The Nationals have not played baseball since Sunday. Patrick Corbin was supposed to start Monday and Tuesday before those games were snuffed out by rain following lengthy delays. Corbin started the first game on Wednesday.

If Scherzer cannot pitch the second, Erick Fedde or Austin Voth will. Voth was brought in from Triple-A Fresno on Tuesday to be the 26th man on the roster for the doubleheader. He had a laborious trip to get to the District: Voth left Fresno on a 6 a.m. flight with a connection in Salt Lake City. He missed it because his first flight was delayed by weather and mechanical problems. He was rerouted to Detroit -- which took him out of first class and put him into a middle seat in coach -- then eventually landed in Washington. His baseball bag made the whole journey. His personal bag did not.

The Nationals hope they don’t have to use Voth as a starter. He could fill three roles: relief in the first game, starter in the second or relief in the second. He is likely to pitch somehow Wednesday in order to protect the other bullpen members during a stretch of six games in five days (should Mother Nature finally relent).

So, the Nationals are waiting on a call from Scherzer to map everything out. He’s expected to ring the team’s head trainer, Paul Lessard when he arises. The team is concerned about possible breathing complications for Scherzer both prior to and while pitching after Scherzer left the stadium with a splint across his damaged nose on Wednesday. Martinez was not sure if his $210 million right-hander would wear the splint if he pitches in a game.

What the Nationals do know is they have run into another odd situation during a strange year. A bad start, a manager on the hot seat, a recent rally toward relevancy, then back-to-back rainouts against a key opponent with an ace’s broken nose mixed in. Several players wore black “Stay in the fight” T-shirts which were draped across their clubhouse chairs when they walked in Wednesday morning. That slogan applied to Scherzer’s mentality on Tuesday night.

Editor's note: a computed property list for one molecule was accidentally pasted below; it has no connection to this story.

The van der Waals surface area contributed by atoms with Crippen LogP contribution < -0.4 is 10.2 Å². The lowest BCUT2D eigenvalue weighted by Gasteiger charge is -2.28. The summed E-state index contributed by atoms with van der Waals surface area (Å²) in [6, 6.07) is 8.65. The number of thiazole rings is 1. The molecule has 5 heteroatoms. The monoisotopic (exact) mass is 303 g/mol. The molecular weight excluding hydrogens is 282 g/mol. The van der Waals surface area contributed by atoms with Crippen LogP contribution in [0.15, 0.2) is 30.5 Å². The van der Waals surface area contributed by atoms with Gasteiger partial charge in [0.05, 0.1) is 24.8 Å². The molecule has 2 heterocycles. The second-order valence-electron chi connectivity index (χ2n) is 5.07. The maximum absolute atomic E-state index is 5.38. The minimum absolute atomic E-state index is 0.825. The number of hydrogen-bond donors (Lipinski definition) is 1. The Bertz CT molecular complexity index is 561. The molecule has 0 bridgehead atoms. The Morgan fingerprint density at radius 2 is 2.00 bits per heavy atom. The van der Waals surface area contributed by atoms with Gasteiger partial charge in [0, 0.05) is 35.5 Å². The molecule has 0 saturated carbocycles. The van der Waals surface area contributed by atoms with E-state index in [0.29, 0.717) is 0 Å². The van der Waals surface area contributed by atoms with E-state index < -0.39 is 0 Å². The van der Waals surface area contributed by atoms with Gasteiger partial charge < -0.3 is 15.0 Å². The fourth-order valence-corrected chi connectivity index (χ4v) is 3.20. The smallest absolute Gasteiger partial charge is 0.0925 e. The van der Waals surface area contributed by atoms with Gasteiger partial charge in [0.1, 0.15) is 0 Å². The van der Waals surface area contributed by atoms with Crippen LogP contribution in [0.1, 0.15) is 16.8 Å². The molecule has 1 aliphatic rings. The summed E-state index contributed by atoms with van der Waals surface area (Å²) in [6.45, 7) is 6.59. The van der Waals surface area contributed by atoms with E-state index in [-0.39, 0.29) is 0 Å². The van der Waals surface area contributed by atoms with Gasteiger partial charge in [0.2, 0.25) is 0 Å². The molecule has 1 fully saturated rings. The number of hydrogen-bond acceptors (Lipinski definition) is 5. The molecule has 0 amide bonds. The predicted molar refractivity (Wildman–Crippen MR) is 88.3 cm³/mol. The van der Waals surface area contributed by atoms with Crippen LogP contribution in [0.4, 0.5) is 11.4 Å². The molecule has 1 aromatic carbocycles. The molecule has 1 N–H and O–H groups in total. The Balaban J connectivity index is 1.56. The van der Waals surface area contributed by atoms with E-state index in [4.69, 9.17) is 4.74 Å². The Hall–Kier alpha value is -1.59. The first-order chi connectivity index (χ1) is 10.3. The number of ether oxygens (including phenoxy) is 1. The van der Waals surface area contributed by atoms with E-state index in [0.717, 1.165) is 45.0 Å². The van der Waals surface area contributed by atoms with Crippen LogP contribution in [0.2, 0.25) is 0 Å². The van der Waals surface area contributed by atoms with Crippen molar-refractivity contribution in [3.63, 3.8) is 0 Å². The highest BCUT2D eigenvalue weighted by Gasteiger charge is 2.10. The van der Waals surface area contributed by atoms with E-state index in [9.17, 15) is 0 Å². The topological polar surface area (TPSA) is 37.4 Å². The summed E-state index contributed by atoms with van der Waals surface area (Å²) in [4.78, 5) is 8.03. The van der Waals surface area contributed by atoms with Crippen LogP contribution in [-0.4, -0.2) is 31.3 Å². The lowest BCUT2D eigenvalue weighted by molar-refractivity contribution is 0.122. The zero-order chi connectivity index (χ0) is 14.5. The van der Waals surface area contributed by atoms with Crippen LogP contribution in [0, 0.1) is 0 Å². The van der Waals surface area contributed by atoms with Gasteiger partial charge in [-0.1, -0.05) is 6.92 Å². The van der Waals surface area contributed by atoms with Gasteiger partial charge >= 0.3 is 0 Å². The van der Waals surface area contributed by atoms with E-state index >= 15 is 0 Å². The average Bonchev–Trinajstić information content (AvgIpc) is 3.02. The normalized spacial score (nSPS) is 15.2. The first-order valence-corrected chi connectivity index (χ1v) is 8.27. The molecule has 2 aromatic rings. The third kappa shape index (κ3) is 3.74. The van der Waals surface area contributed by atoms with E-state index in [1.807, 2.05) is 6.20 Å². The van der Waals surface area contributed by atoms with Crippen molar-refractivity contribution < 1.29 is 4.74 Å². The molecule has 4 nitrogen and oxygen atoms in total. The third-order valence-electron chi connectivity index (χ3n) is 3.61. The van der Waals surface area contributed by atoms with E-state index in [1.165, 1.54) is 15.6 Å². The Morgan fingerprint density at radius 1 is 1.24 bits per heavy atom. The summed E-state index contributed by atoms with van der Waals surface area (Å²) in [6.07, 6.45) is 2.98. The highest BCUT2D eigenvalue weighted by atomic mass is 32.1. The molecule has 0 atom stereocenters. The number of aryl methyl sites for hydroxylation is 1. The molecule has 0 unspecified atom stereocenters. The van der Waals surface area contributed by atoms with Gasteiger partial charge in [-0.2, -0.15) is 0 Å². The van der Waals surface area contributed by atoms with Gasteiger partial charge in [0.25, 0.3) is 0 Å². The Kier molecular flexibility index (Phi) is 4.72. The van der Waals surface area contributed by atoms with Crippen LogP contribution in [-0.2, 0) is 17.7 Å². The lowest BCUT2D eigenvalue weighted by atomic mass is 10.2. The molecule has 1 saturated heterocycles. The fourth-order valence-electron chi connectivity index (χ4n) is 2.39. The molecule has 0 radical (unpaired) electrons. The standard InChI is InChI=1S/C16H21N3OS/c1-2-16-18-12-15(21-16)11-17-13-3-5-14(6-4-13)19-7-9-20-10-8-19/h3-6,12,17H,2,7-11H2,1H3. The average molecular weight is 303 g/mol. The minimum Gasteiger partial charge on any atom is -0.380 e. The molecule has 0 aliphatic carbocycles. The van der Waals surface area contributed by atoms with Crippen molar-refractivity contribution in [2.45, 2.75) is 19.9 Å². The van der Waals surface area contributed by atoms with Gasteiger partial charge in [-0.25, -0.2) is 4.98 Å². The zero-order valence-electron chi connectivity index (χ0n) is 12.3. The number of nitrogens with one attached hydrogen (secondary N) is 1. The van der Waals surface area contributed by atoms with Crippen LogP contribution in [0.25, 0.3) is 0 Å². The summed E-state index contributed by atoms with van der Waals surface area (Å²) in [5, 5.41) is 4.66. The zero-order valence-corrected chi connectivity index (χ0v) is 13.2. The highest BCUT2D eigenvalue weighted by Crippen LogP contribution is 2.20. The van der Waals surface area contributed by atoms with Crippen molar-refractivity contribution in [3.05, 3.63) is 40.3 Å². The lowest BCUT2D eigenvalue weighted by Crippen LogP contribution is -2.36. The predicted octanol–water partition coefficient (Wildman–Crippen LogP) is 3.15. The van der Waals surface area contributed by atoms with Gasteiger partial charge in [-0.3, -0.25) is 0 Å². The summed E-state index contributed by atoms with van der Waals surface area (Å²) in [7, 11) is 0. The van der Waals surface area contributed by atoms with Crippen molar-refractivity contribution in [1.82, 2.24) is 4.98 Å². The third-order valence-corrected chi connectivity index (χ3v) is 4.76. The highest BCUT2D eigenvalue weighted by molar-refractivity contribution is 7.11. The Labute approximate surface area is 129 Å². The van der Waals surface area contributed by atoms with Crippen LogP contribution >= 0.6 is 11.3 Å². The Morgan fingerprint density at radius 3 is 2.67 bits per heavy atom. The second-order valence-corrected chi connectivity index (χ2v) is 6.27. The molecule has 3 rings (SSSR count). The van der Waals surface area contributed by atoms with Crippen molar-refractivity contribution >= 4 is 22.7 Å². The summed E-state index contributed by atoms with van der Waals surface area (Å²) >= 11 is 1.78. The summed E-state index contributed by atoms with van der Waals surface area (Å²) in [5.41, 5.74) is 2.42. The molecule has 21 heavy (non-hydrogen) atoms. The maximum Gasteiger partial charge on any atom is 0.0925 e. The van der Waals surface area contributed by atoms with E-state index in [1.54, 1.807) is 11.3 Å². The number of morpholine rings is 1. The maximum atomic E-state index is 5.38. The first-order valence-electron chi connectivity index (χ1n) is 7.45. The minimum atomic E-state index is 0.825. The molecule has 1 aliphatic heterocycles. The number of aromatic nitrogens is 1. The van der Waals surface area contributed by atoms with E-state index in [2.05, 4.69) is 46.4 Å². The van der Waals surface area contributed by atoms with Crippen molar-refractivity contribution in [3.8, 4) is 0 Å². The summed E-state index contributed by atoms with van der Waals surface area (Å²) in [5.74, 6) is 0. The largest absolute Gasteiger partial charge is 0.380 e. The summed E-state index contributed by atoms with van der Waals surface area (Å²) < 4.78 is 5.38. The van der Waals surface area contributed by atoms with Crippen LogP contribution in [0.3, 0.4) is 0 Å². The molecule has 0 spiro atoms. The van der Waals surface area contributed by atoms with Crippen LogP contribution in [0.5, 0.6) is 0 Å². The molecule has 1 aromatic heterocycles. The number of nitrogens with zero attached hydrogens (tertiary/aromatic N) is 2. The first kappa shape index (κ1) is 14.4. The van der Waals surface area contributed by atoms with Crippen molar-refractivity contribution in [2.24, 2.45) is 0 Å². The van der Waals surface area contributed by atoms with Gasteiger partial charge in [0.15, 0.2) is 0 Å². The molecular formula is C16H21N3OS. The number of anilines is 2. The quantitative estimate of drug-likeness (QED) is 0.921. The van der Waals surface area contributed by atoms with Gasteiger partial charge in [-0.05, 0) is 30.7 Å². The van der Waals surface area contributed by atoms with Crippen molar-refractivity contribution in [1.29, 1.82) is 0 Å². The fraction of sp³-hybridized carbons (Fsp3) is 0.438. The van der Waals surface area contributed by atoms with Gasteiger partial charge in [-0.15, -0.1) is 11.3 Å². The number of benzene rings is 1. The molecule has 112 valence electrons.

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Max Scherzer a game-time decision to pitch Wednesday after breaking nose in batting practice, Mike Rizzo says

Max Scherzer a game-time decision to pitch Wednesday after breaking nose in batting practice, Mike Rizzo says

After two consecutive rainouts, the Nationals are scheduled for a doubleheader Wednesday against the Philadelphia Phillies. Max Scherzer is slated to pitch one of those games, but after breaking his nose during batting practice Tuesday, Scherzer will be a game-time decision according to Nationals GM Mike Rizzo.

“‘We’ll see when he arrives today if he’s capable of pitching tonight," Rizzo said on The Sports Junkies Wednesday morning.

Following his hit in the face while attempting to bunt during BP, Scherzer also underwent a CAT scan to be sure there were no further injuries other than the broken nose.

Rizzo said he saw Scherzer Tuesday night and reported he had a bandage and splint on his nose but was breathing "fairly normally." However, swelling from a broken nose typically spreads to the eye region, which could potentially deter Scherzer's start.

“We’ll see if that curtails his ability to start or not," Rizzo said. 

Rizzo said Scherzer will be a game-time decision.

“I think we’ll see what happens when he wakes up today," Rizzo said.

The Nationals are set for a split day-night doubleheader against the Phillies Wednesday at 1:05 p.m. and 7:05.